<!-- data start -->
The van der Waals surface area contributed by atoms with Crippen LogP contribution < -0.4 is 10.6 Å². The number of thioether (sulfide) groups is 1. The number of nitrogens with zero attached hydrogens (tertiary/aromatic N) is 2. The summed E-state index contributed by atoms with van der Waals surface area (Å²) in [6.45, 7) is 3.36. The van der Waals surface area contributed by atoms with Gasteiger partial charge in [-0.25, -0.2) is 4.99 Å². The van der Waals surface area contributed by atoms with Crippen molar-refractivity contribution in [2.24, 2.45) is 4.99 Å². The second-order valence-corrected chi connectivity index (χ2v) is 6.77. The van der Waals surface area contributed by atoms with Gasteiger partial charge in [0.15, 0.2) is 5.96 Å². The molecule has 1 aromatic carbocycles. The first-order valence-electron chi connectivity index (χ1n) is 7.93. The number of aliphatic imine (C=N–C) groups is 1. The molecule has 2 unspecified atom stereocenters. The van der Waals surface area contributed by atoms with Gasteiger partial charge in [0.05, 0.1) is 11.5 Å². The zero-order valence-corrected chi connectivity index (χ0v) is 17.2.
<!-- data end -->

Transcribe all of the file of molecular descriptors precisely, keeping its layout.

The van der Waals surface area contributed by atoms with Crippen LogP contribution < -0.4 is 10.6 Å². The number of thioether (sulfide) groups is 1. The number of nitrogens with zero attached hydrogens (tertiary/aromatic N) is 2. The summed E-state index contributed by atoms with van der Waals surface area (Å²) in [6.45, 7) is 3.36. The van der Waals surface area contributed by atoms with Gasteiger partial charge in [-0.25, -0.2) is 4.99 Å². The van der Waals surface area contributed by atoms with Crippen molar-refractivity contribution in [2.24, 2.45) is 4.99 Å². The second-order valence-corrected chi connectivity index (χ2v) is 6.77. The van der Waals surface area contributed by atoms with Gasteiger partial charge in [0.15, 0.2) is 5.96 Å². The molecule has 1 aromatic carbocycles. The first-order valence-electron chi connectivity index (χ1n) is 7.93. The number of aliphatic imine (C=N–C) groups is 1. The molecule has 2 unspecified atom stereocenters. The van der Waals surface area contributed by atoms with Gasteiger partial charge in [0.05, 0.1) is 11.5 Å². The zero-order valence-corrected chi connectivity index (χ0v) is 17.2.